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No, COVID isn’t over

Perhaps there will come a time for post-pandemic victory laps. But this moment needs more vigilance, not fewer protocols.

A customer waiting to enter a restaurant in San Francisco.David Paul Morris/Photographer: David Paul Morris/

In a now-viral video, hundreds of students and teachers gathered to welcome two Ukrainian children, refugees of war, on their first day of school in Naples, Italy. In an entrance hall, the throngs lined a staircase and balcony as they applauded, cheered, and waved small Ukrainian flags.

It was a stirring moment to watch this brother and sister, who had lost so much in their homeland, being embraced in a new country. But there was also this sign that their well-being will be paramount in their new school — every student, teacher, and staff member wore a face mask. So did the two children.


This was an unintentional but pointed reminder: The COVID-19 pandemic is not over.

One could almost be forgiven for believing otherwise. When Hawaii ends its indoor mask mandate on March 26, it will be the last state to do so. Businesses nationwide have dropped proof-of-vaccination requirements for customers. Those home COVID tests that were impossible to find in December (and were exorbitantly expensive when available) are plentiful again on drugstore shelves.

Social distancing is so 2020.

Dr. Anthony Fauci, the White House’s chief medical adviser, hasn’t been a regular on TV in weeks. And with Russian President Vladimir Putin’s vicious invasion of Ukraine dominating headlines, cable news stations’ once-daily parade of medical professionals has been supplanted by retired generals and foreign policy experts.

At his recent State of the Union speech where most in attendance were unmasked, President Biden took a cautious victory lap. “Thanks to the progress we’ve made in the past year, COVID-19 no longer need control our lives,” he said.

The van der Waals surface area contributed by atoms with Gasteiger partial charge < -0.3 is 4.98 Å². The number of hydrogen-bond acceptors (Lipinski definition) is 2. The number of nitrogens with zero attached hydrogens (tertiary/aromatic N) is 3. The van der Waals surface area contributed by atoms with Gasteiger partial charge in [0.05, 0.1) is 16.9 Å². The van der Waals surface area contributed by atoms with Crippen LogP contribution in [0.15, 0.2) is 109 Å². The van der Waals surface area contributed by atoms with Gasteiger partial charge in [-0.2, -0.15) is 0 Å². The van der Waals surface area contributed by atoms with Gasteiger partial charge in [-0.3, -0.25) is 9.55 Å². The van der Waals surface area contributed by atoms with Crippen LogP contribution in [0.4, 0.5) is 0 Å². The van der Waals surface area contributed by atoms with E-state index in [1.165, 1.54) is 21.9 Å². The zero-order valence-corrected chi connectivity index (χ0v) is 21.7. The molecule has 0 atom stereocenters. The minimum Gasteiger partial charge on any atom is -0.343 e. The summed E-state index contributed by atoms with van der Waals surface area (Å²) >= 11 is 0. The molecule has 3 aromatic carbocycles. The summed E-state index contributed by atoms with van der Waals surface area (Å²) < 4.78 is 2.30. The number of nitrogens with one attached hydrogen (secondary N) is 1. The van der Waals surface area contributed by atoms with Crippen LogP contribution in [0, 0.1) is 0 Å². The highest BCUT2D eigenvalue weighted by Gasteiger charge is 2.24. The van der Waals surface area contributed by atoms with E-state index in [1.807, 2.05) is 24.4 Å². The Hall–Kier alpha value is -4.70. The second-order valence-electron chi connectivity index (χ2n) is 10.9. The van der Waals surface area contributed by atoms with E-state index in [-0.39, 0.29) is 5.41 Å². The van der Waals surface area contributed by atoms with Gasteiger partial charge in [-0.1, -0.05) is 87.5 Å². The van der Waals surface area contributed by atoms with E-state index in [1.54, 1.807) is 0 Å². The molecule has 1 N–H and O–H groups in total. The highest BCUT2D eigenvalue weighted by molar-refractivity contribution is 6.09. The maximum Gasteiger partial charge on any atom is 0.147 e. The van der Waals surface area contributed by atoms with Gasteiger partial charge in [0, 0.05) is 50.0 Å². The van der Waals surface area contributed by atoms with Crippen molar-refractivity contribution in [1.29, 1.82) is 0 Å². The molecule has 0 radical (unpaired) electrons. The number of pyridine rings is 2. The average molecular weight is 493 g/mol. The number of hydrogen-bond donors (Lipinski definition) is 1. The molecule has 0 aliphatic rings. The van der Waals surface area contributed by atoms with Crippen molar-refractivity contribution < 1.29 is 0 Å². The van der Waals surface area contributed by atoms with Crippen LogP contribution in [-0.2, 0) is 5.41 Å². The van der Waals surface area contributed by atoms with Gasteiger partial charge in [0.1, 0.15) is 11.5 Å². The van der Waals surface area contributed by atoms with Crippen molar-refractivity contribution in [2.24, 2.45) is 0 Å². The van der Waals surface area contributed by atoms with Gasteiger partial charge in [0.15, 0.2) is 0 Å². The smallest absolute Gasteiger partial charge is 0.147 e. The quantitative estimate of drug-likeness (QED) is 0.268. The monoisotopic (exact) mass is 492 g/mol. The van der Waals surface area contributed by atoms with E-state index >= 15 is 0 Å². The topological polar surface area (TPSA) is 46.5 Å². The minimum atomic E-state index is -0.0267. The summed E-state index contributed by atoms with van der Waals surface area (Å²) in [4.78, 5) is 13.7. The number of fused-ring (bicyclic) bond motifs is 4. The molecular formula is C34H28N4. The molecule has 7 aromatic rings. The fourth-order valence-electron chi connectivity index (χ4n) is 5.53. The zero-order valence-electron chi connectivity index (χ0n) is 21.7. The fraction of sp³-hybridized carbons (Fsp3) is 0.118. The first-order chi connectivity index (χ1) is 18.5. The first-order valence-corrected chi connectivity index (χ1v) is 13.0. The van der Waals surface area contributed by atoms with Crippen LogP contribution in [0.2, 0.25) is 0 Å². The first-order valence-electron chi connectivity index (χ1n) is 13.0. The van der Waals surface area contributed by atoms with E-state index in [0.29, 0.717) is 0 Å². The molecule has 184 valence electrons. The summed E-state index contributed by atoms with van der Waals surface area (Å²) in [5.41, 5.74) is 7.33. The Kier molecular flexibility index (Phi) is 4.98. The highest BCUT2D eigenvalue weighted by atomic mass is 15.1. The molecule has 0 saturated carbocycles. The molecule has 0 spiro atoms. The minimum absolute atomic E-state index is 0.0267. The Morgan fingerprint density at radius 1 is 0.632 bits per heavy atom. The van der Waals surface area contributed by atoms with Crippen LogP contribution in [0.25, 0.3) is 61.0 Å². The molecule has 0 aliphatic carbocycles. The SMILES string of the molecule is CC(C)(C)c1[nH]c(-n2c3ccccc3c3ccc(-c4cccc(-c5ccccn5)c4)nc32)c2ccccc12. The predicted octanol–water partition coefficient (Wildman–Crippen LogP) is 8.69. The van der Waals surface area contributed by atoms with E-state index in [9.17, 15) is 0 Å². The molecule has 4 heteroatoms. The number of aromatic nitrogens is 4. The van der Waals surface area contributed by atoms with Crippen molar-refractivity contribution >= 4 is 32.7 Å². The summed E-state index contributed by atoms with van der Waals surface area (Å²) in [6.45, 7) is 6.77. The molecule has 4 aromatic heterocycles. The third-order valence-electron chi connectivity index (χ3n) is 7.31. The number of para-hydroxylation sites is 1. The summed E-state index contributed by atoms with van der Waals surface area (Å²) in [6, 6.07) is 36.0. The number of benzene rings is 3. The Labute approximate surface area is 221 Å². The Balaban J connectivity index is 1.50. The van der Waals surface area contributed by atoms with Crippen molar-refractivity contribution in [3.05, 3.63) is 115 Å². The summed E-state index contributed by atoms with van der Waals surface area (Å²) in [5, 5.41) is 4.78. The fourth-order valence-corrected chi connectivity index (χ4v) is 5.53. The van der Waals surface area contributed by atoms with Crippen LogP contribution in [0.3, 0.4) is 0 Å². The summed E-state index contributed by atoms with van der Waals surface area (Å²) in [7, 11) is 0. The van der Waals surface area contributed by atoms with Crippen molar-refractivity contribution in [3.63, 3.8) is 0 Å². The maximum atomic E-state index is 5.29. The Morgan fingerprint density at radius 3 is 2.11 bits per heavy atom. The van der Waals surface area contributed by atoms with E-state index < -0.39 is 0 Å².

Here’s hoping this won’t become Biden’s “Mission Accomplished” moment. Americans moving on from COVID doesn’t mean COVID has moved on from us.

Though new COVID cases, hospitalizations, and deaths driven by the Omicron variant have declined from devastating highs in January, nationwide more than 1,000 people a day are still dying. Around the world more than 6 million have died from the virus; by the end of April, it will have killed at least 1 million Americans.


Vaccination rates have flatlined. According to the Centers for Disease Control and Prevention, about 66 percent of Americans are “fully vaccinated.” Yet once boosters are factored in, that number drops to less than 35 percent. That means tens of millions of Americans remain unvaccinated or only partially vaccinated. And there’s still no approved shot for children under age 5.

Waning vaccine immunity remains a concern. Pfizer and BioNTech are seeking emergency authorization from the Food and Drug Administration for a second booster shot for those 65 and older. That recommendation will probably extend to younger people as well, because existing vaccine protection was not as robust when Omicron became the dominant variant.

Meanwhile, South Korea, once touted for its deft management of the virus, suffered its worst numbers ever Thursday with more than 620,000 cases and 429 deaths in a 24-hour period. China has more than 37 million people back in lockdown with its worst outbreak in two years. Hong Kong now has the world’s highest death rate. According to Johns Hopkins University, cases have swelled at least 37 percent in Greece, Ireland, and Austria in the past week.


Like America, all of these countries eliminated many of their COVID protocols. Now Omicron subvariant, BA.2, reportedly even more contagious, accounts for nearly 25 percent of this nation’s new cases. What other countries are enduring will find its way here. We’ve seen this pattern before, and the CDC is already reporting an uptick of COVID-19 in wastewater samples nationwide.

Yet what we keep hearing is that we’re getting back to normal. And this is what “normal” looks like — at least 1,000 people a day perishing from COVID; American vaccine interest that has fallen off a cliff; and persistent vaccine inequality and lack of access around the world, especially in Africa, which prolong the pandemic and leave everyone vulnerable.

“Everybody wants to return to normal, everybody wants to put the virus behind us in the rearview mirror, which is, I think, what we should aspire to,” Fauci said recently. Even if the virus seems to be subsiding here, he warned, “we have gone in the right direction in four other variants” only to have COVID come roaring back again with horrific results.

Perhaps there will come a time for post-pandemic victory laps. But this moment needs more vigilance, not fewer protocols or threats to federal funding for virus treatments. COVID is still here, but what seems to be all but gone is the leadership on every level to do everything possible to eradicate it.

Renée Graham is a Globe columnist. She can be reached at renee.graham@globe.com. Follow her @reneeygraham.